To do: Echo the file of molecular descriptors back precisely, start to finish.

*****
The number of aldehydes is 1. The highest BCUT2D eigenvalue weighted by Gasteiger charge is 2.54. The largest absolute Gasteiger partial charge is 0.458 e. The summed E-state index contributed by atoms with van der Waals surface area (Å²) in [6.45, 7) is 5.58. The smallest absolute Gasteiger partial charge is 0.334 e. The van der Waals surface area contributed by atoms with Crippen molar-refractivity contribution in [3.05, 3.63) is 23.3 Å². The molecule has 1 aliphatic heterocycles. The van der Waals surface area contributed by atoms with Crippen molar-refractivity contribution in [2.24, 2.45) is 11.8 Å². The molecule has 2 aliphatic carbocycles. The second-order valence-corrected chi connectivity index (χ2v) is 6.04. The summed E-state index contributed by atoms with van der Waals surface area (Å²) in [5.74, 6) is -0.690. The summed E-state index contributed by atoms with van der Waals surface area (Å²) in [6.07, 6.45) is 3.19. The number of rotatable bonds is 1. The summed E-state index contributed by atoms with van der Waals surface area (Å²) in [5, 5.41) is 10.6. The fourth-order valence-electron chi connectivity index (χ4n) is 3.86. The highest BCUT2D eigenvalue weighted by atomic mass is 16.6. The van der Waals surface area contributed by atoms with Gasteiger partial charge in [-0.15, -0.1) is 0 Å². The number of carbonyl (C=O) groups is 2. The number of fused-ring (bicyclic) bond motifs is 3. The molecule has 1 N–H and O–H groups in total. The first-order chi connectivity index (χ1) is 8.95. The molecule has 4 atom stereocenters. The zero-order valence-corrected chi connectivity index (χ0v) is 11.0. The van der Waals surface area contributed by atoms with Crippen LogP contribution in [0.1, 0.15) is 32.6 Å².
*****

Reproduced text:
The number of aldehydes is 1. The highest BCUT2D eigenvalue weighted by Gasteiger charge is 2.54. The largest absolute Gasteiger partial charge is 0.458 e. The summed E-state index contributed by atoms with van der Waals surface area (Å²) in [6.45, 7) is 5.58. The smallest absolute Gasteiger partial charge is 0.334 e. The van der Waals surface area contributed by atoms with Crippen molar-refractivity contribution in [3.05, 3.63) is 23.3 Å². The molecule has 1 aliphatic heterocycles. The van der Waals surface area contributed by atoms with Crippen molar-refractivity contribution in [2.24, 2.45) is 11.8 Å². The molecule has 2 aliphatic carbocycles. The second-order valence-corrected chi connectivity index (χ2v) is 6.04. The summed E-state index contributed by atoms with van der Waals surface area (Å²) in [5.74, 6) is -0.690. The summed E-state index contributed by atoms with van der Waals surface area (Å²) in [6.07, 6.45) is 3.19. The number of rotatable bonds is 1. The summed E-state index contributed by atoms with van der Waals surface area (Å²) in [5, 5.41) is 10.6. The fourth-order valence-electron chi connectivity index (χ4n) is 3.86. The highest BCUT2D eigenvalue weighted by atomic mass is 16.6. The van der Waals surface area contributed by atoms with Gasteiger partial charge in [-0.15, -0.1) is 0 Å². The number of carbonyl (C=O) groups is 2. The number of fused-ring (bicyclic) bond motifs is 3. The molecule has 1 N–H and O–H groups in total. The first-order chi connectivity index (χ1) is 8.95. The molecule has 4 atom stereocenters. The zero-order valence-corrected chi connectivity index (χ0v) is 11.0. The van der Waals surface area contributed by atoms with Crippen LogP contribution in [0.1, 0.15) is 32.6 Å².